" Where a claim is unliquidated or in dispute, payment and acceptance of a less sum than claimed, in satisfaction, operates as an accord and satisfaction." Stanley-Thompson Liquor Co. v. S. Colorado Mercantile Co., 65 Colo. 587, 178 P. 577, 578 (Colo. 1919) (internal quotation marks and citation omitted). " In order to constitute an accord and satisfaction, it is necessary that the money should be offered in full satisfaction of the demand, and be accompanied by such acts and declarations as amount to a condition that the money, if accepted, is accepted in satisfaction; and it must be such that the party to whom it is offered is bound to understand therefrom that, if he takes it, he takes it subject to such conditions." W. Air Lines v. Hollenbeck, 124 Colo. 130, 235 P.2d 792, 797 (Colo. 1951). The defendant argues that the plaintiffs' claims are barred because each year the plaintiffs negotiated and accepted heightened Earn-Out Payments " in full resolution of any conflict." [ECF No. 36 at 26]. In response, the plaintiffs contend that the negotiated Earn-Out Payments concerned a disagreement over which expenses should have been attributed to HDI versus to ESI when calculating the yearly PAT, and that " the parties never discussed, as part of those conversations, resolving the sorts of claims Plaintiffs assert here." [ECF No. 40 at 22]. In sum, the plaintiffs contend that the Earn-Out Payment adjustments were never offered in full satisfaction of any demand regarding HDI's failure to adequately promote ESI and the Products, and the acceptance of these payments did not amount to satisfaction of any such claim. This disagreement presents a genuine dispute of material fact whose resolution must be left to a factfinder.

D. Statute of Limitations.

Colorado law provides that actions for breach of contract must commence within three years after the cause of action accrues. C.R.S. § 13-80-101(1)(a). " A cause of action for breach of any express or implied contract, agreement, warranty, or trust shall be considered to accrue on the date the breach is discovered or should have been discovered by the exercise of reasonable diligence." C.R.S. § 13-80-108(6); see also Murry v. GuideOne Specialty Mut. Ins. Co., 194 P.3d 489, 491 (Colo.App. 2008).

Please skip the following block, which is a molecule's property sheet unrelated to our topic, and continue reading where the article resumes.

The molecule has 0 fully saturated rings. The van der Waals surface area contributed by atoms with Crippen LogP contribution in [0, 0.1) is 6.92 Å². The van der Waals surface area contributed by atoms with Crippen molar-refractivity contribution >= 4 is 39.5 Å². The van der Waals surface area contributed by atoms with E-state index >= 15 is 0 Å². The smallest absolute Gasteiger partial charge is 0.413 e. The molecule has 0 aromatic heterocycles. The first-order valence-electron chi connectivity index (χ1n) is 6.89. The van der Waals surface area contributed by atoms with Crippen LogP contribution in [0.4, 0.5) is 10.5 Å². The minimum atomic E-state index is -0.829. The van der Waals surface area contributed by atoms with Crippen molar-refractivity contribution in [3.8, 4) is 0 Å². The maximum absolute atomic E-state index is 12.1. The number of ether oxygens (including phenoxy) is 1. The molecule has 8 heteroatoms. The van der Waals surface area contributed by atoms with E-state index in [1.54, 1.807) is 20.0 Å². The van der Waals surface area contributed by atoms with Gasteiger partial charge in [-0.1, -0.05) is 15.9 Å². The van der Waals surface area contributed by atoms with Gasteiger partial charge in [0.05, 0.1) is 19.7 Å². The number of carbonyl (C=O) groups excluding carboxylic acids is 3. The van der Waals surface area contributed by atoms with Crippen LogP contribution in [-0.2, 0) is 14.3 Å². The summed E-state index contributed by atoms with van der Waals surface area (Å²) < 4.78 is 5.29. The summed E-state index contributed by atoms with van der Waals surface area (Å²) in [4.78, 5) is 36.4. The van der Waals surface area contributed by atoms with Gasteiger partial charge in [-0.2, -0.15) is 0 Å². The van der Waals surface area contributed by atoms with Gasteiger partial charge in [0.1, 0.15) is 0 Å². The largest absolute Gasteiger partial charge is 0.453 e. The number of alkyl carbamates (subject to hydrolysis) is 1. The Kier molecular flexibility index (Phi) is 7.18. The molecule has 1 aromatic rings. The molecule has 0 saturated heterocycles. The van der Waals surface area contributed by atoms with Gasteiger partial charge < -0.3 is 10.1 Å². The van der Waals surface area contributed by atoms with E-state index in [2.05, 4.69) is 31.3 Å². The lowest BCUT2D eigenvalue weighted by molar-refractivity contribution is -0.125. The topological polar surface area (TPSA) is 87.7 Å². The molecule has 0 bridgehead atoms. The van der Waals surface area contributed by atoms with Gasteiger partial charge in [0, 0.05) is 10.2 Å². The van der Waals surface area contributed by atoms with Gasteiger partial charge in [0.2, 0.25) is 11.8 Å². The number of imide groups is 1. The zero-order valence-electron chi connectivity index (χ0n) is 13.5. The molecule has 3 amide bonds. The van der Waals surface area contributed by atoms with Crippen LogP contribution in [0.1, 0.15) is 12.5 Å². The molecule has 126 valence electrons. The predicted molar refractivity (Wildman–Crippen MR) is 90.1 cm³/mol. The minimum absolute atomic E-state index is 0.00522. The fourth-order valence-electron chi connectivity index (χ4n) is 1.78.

The plaintiffs allege that HDI committed the following breaches:

1. HDI failed to create, or in the alternative to adequately operate and fund, HDHA;
2. HDI failed to adequately market the Products to consumers, home integrators, HDI dealers and HDI fabricators, and sell the products to HDI fabricators;
3. HDI did not become the principal marketing and sales channel for the Products;
4. HDI failed to spend $1.5 million in marketing and advertising funds by the end of 2010 in promotion of ESI and the Products; and
5. HDI failed to ensure that Mermet U.S. would sell and market the Products on behalf of ESI.

See [ECF No. 40 at 14].[2]

The plaintiffs filed the current action on August 26, 2013, meaning that any claim arising before August 26, 2010 is barred by the statute of limitations. HDI contends that the statute of limitations has already run on all of these claims because the plaintiffs were aware of these alleged breaches as early as 2007 and at the latest by mid-2010. The defendant focuses its argument on the second part of the test, the date the breach is discovered or should have been discovered by the exercise of reasonable diligence. This focus is misplaced. The real question is when these alleged breaches occurred. The SBP includes only one date by which any performance was due: HDI was obligated to spend $1.5 million in marketing and advertising funds to support ESI and the Products by the end of 2010. By its plain terms, breach of this duty could have only occurred after December 31, 2010, within the statutory limitations period. All of the other obligations contained in the SBP were continuing obligations; there was no date by which they were to be performed.

As a result, the dates of breach are unclear. The plaintiffs claim that while they were frustrated by HDI's performance early on in the relationship, they believed that it would improve over time and did not consider these early disappointments to be material breaches. HDI's position is that the plaintiffs knew of the breaches in 2007 and 2008, when they began complaining. However, this presupposes that an actionable breach occurs in the first instance in which a party's performance does not fully meet the other party's expectations, even for continuing obligations. No law has been cited in support of such a far-reaching legal conclusion. The Court finds that the dates on which the material breaches giving rise to this action occurred are genuine disputes of material fact -- save for HDI's alleged failure to spend $1.5 million by the end of 2010 -- and must be resolved by a factfinder.

ORDER

For the foregoing reasons, the defendant's Motion for Summary Judgment [ECF No. 36] is DENIED.